FROM THE PUBLISHER - NOVEMBER 1995
by Judy Hodgson
Editor and publisher
When we started working on this edition, I told our regular Journal columnists, "No OJ." Life goes on -- except for two people. And besides, ask any deputy district attorney or others in law enforcement and they'll tell you sometimes the guilty go free. Ask any public defender and they'll tell you the poor do not get the same brand of justice as the rich.
And you don't have to go all the way to L.A. for examples of the occasional failures of our justice system. I have been reporting locally since 1981. Although I never had what is known as the "cops" beat, there are two stories I did work on that came immediately to mind.
One was a murder trial. Because of pretrial publicity, the case was moved to Oakland where the jury was said to be less friendly to law enforcement. Mistakes were made in the investigation. The guy walked. I considered leaving the news business. Cops must feel the same way about their jobs sometimes.
I remember, too, a story uncovered by a reporter named Mary Barnett who worked for me when I was editor of The Union in Arcata in the 1980s. Because of her experience (40 years in the news business) and her personality (best described as dogged), she was the best reporter I've ever worked with. Not always the most pleasant.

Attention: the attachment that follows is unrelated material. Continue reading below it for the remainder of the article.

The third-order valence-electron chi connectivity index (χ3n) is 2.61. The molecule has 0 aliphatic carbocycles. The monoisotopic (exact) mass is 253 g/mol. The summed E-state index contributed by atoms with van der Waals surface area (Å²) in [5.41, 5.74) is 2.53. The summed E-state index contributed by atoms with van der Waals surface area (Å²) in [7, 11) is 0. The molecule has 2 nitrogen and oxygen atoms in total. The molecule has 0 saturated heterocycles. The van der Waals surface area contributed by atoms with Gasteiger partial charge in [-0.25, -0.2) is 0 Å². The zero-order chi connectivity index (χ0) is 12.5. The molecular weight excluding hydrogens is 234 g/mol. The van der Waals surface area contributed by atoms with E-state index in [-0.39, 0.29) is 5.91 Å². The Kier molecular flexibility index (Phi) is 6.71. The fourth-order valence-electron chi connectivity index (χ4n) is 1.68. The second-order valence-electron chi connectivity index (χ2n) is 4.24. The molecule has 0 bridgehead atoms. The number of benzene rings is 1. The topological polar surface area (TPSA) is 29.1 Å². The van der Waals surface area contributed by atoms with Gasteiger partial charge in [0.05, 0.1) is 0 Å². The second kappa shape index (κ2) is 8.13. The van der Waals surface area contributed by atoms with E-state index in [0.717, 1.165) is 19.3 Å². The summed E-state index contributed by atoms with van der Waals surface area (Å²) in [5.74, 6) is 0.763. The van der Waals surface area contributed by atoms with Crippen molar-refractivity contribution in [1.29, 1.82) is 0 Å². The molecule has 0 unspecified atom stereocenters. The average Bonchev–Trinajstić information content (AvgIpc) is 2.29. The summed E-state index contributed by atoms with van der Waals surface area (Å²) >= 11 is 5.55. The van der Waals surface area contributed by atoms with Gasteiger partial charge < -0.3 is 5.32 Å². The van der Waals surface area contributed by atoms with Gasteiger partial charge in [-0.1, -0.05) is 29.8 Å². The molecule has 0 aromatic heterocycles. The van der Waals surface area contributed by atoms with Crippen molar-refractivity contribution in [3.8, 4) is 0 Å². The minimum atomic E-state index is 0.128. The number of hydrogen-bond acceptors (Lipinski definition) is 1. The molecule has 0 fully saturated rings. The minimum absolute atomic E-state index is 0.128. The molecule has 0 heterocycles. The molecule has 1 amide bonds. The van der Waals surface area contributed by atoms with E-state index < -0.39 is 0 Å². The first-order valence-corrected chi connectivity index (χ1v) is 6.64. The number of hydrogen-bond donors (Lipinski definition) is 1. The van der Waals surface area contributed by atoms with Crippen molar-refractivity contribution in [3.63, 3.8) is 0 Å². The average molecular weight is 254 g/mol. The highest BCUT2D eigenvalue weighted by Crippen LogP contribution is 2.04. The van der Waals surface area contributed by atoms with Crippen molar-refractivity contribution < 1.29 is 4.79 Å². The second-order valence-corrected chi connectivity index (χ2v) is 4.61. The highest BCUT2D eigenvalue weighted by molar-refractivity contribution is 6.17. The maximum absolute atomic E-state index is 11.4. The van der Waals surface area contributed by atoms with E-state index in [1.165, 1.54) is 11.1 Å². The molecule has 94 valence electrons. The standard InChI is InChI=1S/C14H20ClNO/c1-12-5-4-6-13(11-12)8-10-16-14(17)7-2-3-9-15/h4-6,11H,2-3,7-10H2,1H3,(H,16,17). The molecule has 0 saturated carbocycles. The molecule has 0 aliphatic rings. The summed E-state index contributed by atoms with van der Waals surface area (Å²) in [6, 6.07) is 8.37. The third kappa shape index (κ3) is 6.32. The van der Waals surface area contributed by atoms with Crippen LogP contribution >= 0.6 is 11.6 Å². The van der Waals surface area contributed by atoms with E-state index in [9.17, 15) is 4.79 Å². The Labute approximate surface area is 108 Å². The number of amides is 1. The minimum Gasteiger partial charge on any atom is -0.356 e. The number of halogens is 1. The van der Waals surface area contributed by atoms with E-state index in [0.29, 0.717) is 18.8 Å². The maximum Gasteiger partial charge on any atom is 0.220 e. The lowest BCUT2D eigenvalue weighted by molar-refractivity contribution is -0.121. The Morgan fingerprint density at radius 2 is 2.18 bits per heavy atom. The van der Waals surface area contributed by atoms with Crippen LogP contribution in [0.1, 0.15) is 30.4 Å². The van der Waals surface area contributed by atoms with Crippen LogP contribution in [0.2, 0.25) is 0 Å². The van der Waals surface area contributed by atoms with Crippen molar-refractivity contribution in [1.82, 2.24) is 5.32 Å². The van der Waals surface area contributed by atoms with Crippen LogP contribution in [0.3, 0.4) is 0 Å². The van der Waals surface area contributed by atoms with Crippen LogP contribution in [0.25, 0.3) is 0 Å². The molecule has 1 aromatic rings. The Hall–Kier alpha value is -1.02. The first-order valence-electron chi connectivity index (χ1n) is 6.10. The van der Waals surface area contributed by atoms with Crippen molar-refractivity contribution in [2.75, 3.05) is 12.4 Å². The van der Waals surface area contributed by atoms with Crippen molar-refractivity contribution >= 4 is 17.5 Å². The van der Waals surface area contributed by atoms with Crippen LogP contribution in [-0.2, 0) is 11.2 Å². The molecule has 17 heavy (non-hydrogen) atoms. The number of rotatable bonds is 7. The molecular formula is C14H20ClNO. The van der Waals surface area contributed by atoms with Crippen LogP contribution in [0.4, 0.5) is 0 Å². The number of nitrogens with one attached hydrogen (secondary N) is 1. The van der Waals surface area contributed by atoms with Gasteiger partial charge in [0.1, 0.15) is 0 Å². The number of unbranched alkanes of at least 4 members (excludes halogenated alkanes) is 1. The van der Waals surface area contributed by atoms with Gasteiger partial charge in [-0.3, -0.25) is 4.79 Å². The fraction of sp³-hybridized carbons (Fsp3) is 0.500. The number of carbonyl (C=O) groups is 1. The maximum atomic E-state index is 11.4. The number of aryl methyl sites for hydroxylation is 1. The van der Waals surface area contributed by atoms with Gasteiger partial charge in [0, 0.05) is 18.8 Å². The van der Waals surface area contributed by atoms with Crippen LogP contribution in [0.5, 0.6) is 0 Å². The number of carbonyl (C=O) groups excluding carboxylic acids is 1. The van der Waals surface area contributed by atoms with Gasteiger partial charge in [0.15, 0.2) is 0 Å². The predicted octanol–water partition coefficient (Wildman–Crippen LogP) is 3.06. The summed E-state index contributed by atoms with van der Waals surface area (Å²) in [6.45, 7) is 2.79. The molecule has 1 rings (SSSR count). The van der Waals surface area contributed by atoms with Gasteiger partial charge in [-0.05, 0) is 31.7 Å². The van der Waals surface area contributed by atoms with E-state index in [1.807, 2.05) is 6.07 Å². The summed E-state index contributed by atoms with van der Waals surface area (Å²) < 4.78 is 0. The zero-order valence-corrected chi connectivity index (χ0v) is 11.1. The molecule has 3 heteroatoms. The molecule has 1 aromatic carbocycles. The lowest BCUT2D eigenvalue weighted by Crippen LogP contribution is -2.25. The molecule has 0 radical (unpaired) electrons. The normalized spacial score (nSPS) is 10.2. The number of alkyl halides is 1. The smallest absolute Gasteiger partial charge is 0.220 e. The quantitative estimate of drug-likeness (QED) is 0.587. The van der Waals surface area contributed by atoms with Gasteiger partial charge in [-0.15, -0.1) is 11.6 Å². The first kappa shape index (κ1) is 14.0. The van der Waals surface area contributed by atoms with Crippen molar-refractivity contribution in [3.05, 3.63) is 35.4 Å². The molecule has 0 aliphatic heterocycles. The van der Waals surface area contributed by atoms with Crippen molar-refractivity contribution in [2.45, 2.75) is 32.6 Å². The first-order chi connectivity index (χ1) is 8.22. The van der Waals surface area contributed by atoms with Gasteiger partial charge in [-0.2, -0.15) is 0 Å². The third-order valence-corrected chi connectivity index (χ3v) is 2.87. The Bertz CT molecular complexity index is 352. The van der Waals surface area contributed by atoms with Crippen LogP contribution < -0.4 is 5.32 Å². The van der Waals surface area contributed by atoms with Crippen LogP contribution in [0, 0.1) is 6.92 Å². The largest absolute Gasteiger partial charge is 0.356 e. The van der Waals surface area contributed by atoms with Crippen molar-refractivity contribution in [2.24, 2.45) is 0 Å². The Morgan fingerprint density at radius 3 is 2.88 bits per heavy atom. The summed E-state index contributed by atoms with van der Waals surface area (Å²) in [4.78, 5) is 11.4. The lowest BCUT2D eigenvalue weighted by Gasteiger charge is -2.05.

I remember her asking for a file in municipal court one time and the clerk didn't want to give it to her. Because Mary's father and brother were both prominent San Francisco attorneys in their day, Mary knows the law better than half the attorneys in this county (maybe more than half). The clerk had called me and said there was a reporter there pounding on the counter and saying unpleasant things. (OK, she was swearing.) I said, "Does she want some sort of public information or a file and you don't want to give it to her?"
Anyway, Mary wrote a story about a guy who went to jail for a long time (nine months, I believe) for stealing a carton of cigarettes. It turns out he was a drunk and a nuisance but the offense was really quite minor. The jail at the time was less crowded than it is today, but still crowded. It was a good story.
As it turns out, only one columnist this month had a tiny mention of OJ and I let it slip by. Then Wally Graves -- who wrote a great cover story this month, "Carson Mansion, the inside story" -- walks in with this OJ piece.
I groaned. What more could possibly be said that hasn't been said?
I was wrong. Wally's OJ piece, called "Reasonable
doubt," is well worth a few more column inches on the
so-called trial of the century.
But that's it. No more OJ.
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